Patrick Rock: Former aide to David Cameron avoids jail over indecent child photos

The 65-year-old with a previously 'unblemished history' has been handed a conditional discharge

Adam Withnall
Thursday 02 June 2016 10:30 BST
Patrick Rock downloaded the images during a trip to the US in 2013
Patrick Rock downloaded the images during a trip to the US in 2013 (Rex Features)

Patrick Rock, a former aide to David Cameron, has avoided jail after being found guilty of five counts of downloading indecent images of young children.

The 65-year-old has been given a two-year conditional discharge, meaning he will not be sentenced unless a further offence is committed within that period.

Rock downloaded 20 images on his iPad during a visit to the US in August 2013, showing young girls in "sexualised" poses wearing bras and swimwear.

Prosecutors said the youngest of the girls in the pictures was just 10 years and four months old when the image was downloaded, meaning she would have been younger when it was taken.

But Rock, who was appointed as the Prime Minister's deputy director of policy in 2011, argued that the images were not indecent.

Police in the US decided not to prosecute Rock because they had found there was no "child pornography" involved, in the words of his lawyer Sasha Wass QC.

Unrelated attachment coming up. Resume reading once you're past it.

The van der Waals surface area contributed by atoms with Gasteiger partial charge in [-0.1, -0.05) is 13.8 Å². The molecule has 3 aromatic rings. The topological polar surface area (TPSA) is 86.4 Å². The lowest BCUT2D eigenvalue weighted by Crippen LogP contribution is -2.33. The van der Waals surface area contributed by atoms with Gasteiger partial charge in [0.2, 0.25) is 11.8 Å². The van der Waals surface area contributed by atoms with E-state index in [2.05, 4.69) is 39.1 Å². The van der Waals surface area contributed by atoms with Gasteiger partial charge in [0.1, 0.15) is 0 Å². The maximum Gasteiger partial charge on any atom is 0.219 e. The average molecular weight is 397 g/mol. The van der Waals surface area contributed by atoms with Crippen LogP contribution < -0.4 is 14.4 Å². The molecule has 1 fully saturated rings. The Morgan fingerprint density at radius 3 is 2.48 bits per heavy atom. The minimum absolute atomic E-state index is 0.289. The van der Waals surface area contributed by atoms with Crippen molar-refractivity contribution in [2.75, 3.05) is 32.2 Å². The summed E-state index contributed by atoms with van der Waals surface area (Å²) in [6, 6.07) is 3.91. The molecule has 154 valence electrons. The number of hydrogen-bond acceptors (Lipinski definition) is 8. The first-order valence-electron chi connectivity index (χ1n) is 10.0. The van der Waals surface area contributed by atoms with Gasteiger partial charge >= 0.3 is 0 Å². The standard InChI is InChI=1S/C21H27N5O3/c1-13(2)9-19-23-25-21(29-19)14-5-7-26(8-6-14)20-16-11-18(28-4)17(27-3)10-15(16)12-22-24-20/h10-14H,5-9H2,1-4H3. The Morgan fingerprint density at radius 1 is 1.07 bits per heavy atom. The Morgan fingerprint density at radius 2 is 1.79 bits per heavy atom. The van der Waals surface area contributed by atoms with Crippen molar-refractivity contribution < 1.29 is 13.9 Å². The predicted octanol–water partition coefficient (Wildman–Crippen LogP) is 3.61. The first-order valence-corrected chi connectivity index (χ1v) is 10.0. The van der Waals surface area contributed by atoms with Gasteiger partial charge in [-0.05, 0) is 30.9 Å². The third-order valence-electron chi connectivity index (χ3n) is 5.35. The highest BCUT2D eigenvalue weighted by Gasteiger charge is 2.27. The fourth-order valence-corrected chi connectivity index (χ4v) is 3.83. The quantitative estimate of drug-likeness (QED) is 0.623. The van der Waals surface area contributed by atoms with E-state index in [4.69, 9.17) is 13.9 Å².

His defence also argued that Rock had been visiting the US after the death of his mother, and that at the time of the offences he had been "sad, angry and holding on to the fact he had not been with mum when she died".

The jury at the trial at Southwark Crown Court was asked to deliberate on charges for each of the 20 images.

After eight hours of deliberation, they found him guilty by majority verdict on five counts, acquitted him of three others, and were unable to agree on the remaining 12. Those charges will lie on file.

Rock will be required to register as a sex offender for the duration of his conditional discharge, and was banned from accessing the internet without retaining a browsing history that can be handed to police upon request.

Sentencing, judge Alistair McCreath said: "I have not lost sight of the obvious reality that right-thinking people will quite properly consider that those who did what you did should be punished for it.

"You should be. And you have been. The punishment for you is the loss of your reputation and your very public humiliation. It is a punishment which you brought on yourself, but is nonetheless a very real one. And it is one that is utterly merited."

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